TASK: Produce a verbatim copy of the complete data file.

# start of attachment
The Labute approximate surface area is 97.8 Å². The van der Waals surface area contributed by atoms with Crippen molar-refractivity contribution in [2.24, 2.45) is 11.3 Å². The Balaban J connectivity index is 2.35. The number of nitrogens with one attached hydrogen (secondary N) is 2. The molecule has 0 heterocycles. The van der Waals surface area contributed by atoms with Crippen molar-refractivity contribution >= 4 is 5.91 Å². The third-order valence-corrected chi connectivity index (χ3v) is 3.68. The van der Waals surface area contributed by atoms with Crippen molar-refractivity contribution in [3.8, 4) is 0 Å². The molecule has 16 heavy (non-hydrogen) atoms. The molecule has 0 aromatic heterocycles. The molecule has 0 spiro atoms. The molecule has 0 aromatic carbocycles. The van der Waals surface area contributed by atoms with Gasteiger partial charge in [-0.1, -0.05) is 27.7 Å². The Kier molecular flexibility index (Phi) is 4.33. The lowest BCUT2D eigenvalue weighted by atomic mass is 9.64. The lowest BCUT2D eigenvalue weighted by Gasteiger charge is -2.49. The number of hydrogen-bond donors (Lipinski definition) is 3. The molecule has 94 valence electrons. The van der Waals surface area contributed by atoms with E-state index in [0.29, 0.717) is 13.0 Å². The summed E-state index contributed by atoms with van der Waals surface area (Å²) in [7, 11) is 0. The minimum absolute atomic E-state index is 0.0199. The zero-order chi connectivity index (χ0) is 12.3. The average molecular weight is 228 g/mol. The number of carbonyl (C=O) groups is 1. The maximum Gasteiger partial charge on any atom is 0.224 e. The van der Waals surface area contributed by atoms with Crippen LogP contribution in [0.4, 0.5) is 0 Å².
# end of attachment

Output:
The Labute approximate surface area is 97.8 Å². The van der Waals surface area contributed by atoms with Crippen molar-refractivity contribution in [2.24, 2.45) is 11.3 Å². The Balaban J connectivity index is 2.35. The number of nitrogens with one attached hydrogen (secondary N) is 2. The molecule has 0 heterocycles. The van der Waals surface area contributed by atoms with Crippen molar-refractivity contribution >= 4 is 5.91 Å². The third-order valence-corrected chi connectivity index (χ3v) is 3.68. The van der Waals surface area contributed by atoms with Crippen molar-refractivity contribution in [3.8, 4) is 0 Å². The molecule has 16 heavy (non-hydrogen) atoms. The molecule has 0 aromatic heterocycles. The molecule has 0 spiro atoms. The molecule has 0 aromatic carbocycles. The van der Waals surface area contributed by atoms with Gasteiger partial charge in [-0.1, -0.05) is 27.7 Å². The Kier molecular flexibility index (Phi) is 4.33. The lowest BCUT2D eigenvalue weighted by atomic mass is 9.64. The lowest BCUT2D eigenvalue weighted by Gasteiger charge is -2.49. The number of hydrogen-bond donors (Lipinski definition) is 3. The molecule has 94 valence electrons. The van der Waals surface area contributed by atoms with E-state index in [0.29, 0.717) is 13.0 Å². The summed E-state index contributed by atoms with van der Waals surface area (Å²) in [7, 11) is 0. The minimum absolute atomic E-state index is 0.0199. The zero-order chi connectivity index (χ0) is 12.3. The average molecular weight is 228 g/mol. The number of carbonyl (C=O) groups is 1. The maximum Gasteiger partial charge on any atom is 0.224 e. The van der Waals surface area contributed by atoms with Crippen LogP contribution in [0.4, 0.5) is 0 Å².